You know that one song that got stuck in your head this morning? Maybe you didn’t know where it came from – it was like a bolt from the blue – or perhaps you caught the chorus seeping out of someone’s headphones on the tube?
And now it’s just stuck.
We all know earworms – songs that get lodged in our brains and place themselves on infinite repeat.
Now scientists at Western Washington University claim they have found a way of helping you get rid of the earworms.
And, strangely enough, the solution seems to be difficult anagrams.
“The key is to find something that will give the right level of challenge. If you are cognitively engaged, it limits the ability of intrusive songs to enter your head.” Dr Ira Hyman, a music psychologist at Western Washington University and the one responsible for the research, explained.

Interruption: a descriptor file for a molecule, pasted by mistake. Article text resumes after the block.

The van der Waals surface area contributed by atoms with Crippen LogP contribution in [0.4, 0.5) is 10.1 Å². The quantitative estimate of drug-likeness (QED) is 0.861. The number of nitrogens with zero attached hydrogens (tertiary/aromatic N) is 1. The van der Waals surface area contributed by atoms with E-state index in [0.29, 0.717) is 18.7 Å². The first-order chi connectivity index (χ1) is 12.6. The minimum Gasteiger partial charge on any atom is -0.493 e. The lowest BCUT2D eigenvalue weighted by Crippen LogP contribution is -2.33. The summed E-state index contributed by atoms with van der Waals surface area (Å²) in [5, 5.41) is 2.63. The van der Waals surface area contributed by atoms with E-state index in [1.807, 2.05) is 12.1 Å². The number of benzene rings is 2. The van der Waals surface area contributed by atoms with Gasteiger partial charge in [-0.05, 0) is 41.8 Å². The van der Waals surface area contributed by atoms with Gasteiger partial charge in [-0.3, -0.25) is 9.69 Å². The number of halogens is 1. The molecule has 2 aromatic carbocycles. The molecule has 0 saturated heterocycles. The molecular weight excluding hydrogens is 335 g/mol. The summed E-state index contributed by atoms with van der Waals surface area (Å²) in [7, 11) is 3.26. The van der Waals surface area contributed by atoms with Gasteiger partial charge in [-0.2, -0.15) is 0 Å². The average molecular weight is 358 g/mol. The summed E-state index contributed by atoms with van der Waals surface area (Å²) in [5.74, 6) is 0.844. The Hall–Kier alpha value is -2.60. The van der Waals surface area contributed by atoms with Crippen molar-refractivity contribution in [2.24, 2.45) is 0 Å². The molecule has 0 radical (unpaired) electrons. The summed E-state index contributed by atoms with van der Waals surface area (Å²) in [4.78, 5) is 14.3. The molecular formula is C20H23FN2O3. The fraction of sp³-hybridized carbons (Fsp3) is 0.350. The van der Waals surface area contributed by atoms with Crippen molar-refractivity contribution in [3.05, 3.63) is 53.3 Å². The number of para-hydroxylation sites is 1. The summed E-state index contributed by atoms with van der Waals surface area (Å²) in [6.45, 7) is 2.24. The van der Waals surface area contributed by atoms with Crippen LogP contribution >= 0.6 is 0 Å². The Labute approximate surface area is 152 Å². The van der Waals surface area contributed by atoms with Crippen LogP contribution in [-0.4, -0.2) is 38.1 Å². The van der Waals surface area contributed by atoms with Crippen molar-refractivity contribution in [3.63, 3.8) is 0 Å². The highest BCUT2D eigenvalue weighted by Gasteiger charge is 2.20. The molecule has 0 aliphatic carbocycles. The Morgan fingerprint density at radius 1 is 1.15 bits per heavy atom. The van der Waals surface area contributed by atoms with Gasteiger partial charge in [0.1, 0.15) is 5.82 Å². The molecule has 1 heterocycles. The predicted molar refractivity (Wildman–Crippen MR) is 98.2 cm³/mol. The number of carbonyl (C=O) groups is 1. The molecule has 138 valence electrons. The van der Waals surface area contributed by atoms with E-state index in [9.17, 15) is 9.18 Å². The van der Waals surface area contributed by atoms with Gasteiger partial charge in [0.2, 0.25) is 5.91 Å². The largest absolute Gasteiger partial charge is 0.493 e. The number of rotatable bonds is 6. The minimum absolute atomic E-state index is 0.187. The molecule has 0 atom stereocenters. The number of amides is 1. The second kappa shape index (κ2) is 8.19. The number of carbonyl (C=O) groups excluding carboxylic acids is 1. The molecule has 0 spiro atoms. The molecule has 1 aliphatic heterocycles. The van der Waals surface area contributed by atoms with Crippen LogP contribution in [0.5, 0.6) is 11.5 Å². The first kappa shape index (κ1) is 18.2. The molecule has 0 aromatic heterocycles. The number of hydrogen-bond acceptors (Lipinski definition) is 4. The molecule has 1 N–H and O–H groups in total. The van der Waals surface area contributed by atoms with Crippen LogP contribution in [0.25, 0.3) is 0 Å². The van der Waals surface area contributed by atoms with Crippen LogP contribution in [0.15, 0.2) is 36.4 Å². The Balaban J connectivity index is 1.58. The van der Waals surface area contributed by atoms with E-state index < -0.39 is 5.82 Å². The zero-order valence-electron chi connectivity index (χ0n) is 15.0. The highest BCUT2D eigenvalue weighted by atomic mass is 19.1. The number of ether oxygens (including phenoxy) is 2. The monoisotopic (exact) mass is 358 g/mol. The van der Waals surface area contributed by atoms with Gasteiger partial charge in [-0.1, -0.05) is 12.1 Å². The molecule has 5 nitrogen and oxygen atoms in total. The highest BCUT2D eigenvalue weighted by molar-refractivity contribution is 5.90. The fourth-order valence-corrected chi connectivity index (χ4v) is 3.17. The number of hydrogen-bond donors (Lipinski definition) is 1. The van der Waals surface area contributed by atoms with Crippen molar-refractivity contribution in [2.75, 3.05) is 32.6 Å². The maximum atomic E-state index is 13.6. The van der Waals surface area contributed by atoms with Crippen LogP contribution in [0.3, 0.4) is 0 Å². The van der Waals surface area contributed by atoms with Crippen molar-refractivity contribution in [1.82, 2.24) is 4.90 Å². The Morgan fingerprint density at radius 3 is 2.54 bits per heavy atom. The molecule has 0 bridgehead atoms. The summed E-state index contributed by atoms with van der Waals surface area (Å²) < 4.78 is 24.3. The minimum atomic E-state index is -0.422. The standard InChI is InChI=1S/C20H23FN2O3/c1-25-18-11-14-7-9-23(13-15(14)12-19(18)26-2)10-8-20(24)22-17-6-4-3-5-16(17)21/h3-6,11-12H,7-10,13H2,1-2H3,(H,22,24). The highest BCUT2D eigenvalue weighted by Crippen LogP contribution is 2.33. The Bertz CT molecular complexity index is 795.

“Something we can do automatically like driving or walking means you are not using all of your cognitive resource, so there is plenty of space left for that internal jukebox to start playing.”
“Likewise, if you are trying something too hard, then your brain will not be engaged successfully, so that music can come back. You need to find that bit in the middle where there is not much space left in the brain. That will be different for each individual.”
“If we can understand how intrusive songs work, it should help us understand how having an intrusive thought stuck in your head can be controlled as well,” he said.
But even without the further potentials, I personally think Dr Hyman is on the short list for a Noble Prize. It, that is, his ideas helps me this Kylie Minogue song out of my mind (it’s been there ever since I read about his research):